One place I worked, they isolated the whole can with a plywood backboard.
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Old 04-24-2017, 11:58 AM   #6
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Originally Posted by Glock23gp View Post
You need to scrape some paint off the tin and attach a lug with a bonding jumper to the ground bus.

Then if the tin were to become energized it has a path to ground better than a human body.

That's a requirement here.

Done dozens of them.

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That is one of the dumbest things I have ever heard. Your inspectors need a kick in the nards.
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Old 04-24-2017, 12:00 PM   #7
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That is one of the dumbest things I have ever heard. Your inspectors need a kick in the nards.
I was thinking the same thing. Unistrut bolts to the siding is enough of a connection to not require any more nonsense.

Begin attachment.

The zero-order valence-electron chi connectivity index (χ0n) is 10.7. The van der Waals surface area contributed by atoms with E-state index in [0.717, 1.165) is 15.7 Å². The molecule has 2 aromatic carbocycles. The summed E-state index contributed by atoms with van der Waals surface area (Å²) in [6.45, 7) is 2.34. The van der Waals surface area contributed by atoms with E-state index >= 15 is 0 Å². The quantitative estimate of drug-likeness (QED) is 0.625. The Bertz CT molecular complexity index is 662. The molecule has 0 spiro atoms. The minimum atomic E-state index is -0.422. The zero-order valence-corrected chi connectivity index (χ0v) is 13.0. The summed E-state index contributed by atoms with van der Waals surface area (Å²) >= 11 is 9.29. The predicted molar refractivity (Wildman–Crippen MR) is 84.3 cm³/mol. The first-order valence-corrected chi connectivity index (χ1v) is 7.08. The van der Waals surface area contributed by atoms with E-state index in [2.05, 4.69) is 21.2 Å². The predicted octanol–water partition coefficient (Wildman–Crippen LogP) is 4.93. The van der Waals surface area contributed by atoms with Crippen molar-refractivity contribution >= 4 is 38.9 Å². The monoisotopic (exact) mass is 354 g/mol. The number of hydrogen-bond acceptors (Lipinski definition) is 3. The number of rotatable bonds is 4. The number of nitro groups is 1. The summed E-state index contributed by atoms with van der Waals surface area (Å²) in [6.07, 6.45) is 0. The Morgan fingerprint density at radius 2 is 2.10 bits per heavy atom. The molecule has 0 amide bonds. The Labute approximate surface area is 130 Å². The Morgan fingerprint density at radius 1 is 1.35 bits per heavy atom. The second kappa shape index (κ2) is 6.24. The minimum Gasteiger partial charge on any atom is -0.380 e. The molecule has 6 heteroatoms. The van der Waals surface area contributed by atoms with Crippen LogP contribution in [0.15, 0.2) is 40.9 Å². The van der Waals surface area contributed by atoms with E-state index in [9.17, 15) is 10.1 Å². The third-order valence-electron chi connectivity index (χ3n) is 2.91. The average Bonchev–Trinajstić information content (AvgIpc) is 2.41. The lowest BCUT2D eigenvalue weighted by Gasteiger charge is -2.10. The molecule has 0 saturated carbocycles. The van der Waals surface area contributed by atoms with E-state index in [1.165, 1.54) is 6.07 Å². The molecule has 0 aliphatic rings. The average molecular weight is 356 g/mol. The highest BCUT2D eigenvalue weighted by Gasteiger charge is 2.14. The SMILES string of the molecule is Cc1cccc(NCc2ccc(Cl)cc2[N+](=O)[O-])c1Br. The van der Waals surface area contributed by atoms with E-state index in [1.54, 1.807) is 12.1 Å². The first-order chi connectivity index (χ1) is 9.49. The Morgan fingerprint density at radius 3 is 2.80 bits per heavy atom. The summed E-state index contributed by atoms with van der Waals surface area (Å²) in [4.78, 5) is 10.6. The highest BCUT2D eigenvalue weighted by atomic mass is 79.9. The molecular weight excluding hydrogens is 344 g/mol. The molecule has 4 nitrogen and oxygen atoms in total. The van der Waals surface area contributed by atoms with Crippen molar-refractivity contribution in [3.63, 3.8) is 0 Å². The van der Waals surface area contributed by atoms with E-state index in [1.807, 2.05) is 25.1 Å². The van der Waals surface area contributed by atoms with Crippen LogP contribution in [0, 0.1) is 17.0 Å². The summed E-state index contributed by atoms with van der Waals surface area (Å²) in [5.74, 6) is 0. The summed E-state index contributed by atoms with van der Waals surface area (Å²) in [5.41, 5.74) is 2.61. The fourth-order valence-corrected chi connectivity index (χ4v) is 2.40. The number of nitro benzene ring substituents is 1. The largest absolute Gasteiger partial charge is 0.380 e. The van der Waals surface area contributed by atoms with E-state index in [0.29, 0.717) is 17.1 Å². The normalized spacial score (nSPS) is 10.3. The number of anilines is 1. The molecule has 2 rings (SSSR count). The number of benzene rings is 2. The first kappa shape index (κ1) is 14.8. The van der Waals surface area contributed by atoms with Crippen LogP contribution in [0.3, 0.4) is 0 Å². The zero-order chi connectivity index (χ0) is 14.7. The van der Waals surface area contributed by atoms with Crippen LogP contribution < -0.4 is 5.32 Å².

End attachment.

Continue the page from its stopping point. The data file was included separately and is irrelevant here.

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Old 04-24-2017, 12:22 PM   #8
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Not sure if it is relevant but our code says bond attachment can serve no other purpose but bonding, so that means no equipment fasteners can be used for bonding.
sort of like when home owners just bond a light fixture to the mounting strap and not continue it to the bond conductor

Last edited by electricguy; 04-24-2017 at 12:24 PM.
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Old 04-24-2017, 12:31 PM   #9
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One place I worked, they isolated the whole can with a plywood backboard.
Why? Was the riser & feeder nonmetallic as well?
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Old 04-24-2017, 12:35 PM   #10
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Why? Was the riser & feeder nonmetallic as well?
They wanted little or no current on all the grounding conductors. Yes, riser & feeder were nonmetallic.
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Old 04-24-2017, 12:44 PM   #11